× What makes us cringe – The psychedelic concoction of sugary syrups wreaks havoc with your blood glucose levels.
✓ How to make it healthier – Cut back on the condensed milk and choose at least one less syrup. Definitely avoid adding the extra toppings as they are not necessary for taste.
Tau Huay (Dou Hua 豆花)
✓ What we like about it – The soybean curd is high in protein, calcium and vitamin B12. These are good for muscle, bone and nerve health, with the ability to fight off fatigue.
× What makes us cringe – The sugar and the non-dairy creamer that contains hydrogenized fat, which is added in manufacturing process. And, of course the pure sugar syrup. There is a whopping 55g of sugar in the popular premade serve, which can lead to spikes in blood glucose, not to mention terrible for your teeth!
✓ How to make it healthier – Stick with the traditional, more homemade style Tau Huay over the pre-made gelatinous version. Avoid those made with non-dairy creamer and, most importantly, skip the syrup!
Bubur Cha Cha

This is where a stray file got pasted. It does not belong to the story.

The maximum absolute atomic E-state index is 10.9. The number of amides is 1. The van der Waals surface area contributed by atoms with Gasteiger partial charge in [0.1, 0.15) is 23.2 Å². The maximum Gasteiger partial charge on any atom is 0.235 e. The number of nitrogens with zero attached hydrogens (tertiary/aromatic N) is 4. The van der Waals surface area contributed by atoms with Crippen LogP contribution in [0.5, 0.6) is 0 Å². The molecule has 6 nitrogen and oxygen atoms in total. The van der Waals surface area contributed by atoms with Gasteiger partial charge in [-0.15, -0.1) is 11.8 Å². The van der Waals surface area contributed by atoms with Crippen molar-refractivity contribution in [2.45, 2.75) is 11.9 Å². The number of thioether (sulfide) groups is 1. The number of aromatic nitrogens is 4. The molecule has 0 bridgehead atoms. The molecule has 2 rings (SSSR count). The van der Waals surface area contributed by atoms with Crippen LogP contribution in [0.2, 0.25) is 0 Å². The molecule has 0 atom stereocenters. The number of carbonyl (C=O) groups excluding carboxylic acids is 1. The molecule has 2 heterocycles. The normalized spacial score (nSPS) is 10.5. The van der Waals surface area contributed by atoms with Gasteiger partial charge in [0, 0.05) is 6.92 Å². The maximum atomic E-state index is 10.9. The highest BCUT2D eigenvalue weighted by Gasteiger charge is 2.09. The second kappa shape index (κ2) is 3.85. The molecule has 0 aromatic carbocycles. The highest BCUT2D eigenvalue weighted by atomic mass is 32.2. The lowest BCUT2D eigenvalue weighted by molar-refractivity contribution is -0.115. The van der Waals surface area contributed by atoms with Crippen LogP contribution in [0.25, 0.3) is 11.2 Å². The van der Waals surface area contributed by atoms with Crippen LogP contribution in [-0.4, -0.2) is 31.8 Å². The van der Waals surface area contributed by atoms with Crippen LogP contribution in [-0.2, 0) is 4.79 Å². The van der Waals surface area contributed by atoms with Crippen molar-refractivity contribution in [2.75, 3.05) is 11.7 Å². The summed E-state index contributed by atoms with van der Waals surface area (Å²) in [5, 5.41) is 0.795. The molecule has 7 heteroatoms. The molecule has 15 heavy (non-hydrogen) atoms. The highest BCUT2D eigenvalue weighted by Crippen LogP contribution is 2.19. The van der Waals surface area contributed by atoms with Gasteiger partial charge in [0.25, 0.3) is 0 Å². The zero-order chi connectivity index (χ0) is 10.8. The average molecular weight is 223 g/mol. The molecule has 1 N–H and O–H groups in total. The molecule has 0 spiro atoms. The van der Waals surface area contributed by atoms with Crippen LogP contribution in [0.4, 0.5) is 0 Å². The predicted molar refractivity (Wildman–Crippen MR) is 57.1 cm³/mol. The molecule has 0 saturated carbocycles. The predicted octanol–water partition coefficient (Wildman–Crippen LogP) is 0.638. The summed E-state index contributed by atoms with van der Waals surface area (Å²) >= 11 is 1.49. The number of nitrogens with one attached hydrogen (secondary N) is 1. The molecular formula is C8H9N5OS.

✓ What we like about it – The sweet potato is high in fibre which keeps you feeling fuller for longer and is great for your digestive health. They are an excellent source of vitamin A (in the form of beta-carotene) which is beneficial for boosting immunity and vision. It also contains choline, a phytochemical said to contributes to better sleep, muscle movement, learning and memory.
× What makes us cringe – It is high in both saturated fat from the coconut milk and the sweetening palm sugar. Regularly eating bubur cha cha will contribute to weight gain and increase your risk of diabetes.
✓ How to make it healthier – Switch the coconut milk with evaporated milk and choose a smaller serving size as there are lot of calories in this sweet treat.
Tangyuan in peanut soup
✓ What we like about it – The traditionally used black sesame is a great source of magnesium and calcium. Sesame seeds can help regulate blood pressure and are great for bone health.
× What makes us cringe – The glutinous rice has a high GI, meaning it is easily digested and absorbed, so it may cause spikes in blood glucose. Additionally, the rice is considered full of empty calories, with little nutritious value.
✓ How to make it healthier – Avoid the modern versions that have all sorts of sweet fillings.